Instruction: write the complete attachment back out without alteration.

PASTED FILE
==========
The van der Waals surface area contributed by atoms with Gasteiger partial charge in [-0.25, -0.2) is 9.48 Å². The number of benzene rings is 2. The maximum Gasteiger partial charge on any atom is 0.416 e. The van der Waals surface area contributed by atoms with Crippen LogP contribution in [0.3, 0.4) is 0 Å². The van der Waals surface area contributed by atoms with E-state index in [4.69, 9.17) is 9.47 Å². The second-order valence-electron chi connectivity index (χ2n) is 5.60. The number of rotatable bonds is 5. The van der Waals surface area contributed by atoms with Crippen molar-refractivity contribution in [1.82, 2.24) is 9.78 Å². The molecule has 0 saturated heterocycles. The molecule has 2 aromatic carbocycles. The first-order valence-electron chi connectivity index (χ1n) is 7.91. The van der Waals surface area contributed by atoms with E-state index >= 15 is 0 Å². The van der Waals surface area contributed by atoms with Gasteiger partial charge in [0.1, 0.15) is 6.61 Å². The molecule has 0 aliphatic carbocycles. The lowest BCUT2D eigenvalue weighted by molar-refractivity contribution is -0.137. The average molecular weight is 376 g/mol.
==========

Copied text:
The van der Waals surface area contributed by atoms with Gasteiger partial charge in [-0.25, -0.2) is 9.48 Å². The number of benzene rings is 2. The maximum Gasteiger partial charge on any atom is 0.416 e. The van der Waals surface area contributed by atoms with Crippen LogP contribution in [0.3, 0.4) is 0 Å². The van der Waals surface area contributed by atoms with E-state index in [4.69, 9.17) is 9.47 Å². The second-order valence-electron chi connectivity index (χ2n) is 5.60. The number of rotatable bonds is 5. The van der Waals surface area contributed by atoms with Crippen molar-refractivity contribution in [1.82, 2.24) is 9.78 Å². The molecule has 0 saturated heterocycles. The molecule has 2 aromatic carbocycles. The first-order valence-electron chi connectivity index (χ1n) is 7.91. The van der Waals surface area contributed by atoms with E-state index >= 15 is 0 Å². The van der Waals surface area contributed by atoms with Gasteiger partial charge in [0.1, 0.15) is 6.61 Å². The molecule has 0 aliphatic carbocycles. The lowest BCUT2D eigenvalue weighted by molar-refractivity contribution is -0.137. The average molecular weight is 376 g/mol.